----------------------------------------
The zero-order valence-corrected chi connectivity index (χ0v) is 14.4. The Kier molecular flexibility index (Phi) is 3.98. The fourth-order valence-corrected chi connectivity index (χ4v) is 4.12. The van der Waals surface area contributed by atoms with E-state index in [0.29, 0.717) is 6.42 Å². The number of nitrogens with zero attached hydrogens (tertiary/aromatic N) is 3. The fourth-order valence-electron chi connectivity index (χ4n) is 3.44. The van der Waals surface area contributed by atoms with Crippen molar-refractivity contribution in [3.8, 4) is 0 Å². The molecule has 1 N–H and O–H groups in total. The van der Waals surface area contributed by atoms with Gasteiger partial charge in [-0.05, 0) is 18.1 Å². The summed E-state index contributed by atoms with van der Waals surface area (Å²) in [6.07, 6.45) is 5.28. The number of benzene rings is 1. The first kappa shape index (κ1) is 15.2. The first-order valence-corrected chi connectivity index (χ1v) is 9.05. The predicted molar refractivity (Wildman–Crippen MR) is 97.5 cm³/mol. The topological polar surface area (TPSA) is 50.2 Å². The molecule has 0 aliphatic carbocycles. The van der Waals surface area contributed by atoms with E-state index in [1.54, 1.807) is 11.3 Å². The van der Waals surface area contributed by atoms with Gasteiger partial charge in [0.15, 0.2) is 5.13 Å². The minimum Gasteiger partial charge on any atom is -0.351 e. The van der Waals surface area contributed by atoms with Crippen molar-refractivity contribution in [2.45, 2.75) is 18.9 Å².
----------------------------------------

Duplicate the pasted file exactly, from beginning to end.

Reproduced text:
The zero-order valence-corrected chi connectivity index (χ0v) is 14.4. The Kier molecular flexibility index (Phi) is 3.98. The fourth-order valence-corrected chi connectivity index (χ4v) is 4.12. The van der Waals surface area contributed by atoms with E-state index in [0.29, 0.717) is 6.42 Å². The number of nitrogens with zero attached hydrogens (tertiary/aromatic N) is 3. The fourth-order valence-electron chi connectivity index (χ4n) is 3.44. The van der Waals surface area contributed by atoms with Crippen molar-refractivity contribution in [3.8, 4) is 0 Å². The molecule has 1 N–H and O–H groups in total. The van der Waals surface area contributed by atoms with Gasteiger partial charge in [-0.05, 0) is 18.1 Å². The summed E-state index contributed by atoms with van der Waals surface area (Å²) in [6.07, 6.45) is 5.28. The number of benzene rings is 1. The first kappa shape index (κ1) is 15.2. The first-order valence-corrected chi connectivity index (χ1v) is 9.05. The predicted molar refractivity (Wildman–Crippen MR) is 97.5 cm³/mol. The topological polar surface area (TPSA) is 50.2 Å². The molecule has 0 aliphatic carbocycles. The van der Waals surface area contributed by atoms with E-state index in [1.54, 1.807) is 11.3 Å². The van der Waals surface area contributed by atoms with Gasteiger partial charge in [0.15, 0.2) is 5.13 Å². The minimum Gasteiger partial charge on any atom is -0.351 e. The van der Waals surface area contributed by atoms with Crippen molar-refractivity contribution in [2.45, 2.75) is 18.9 Å².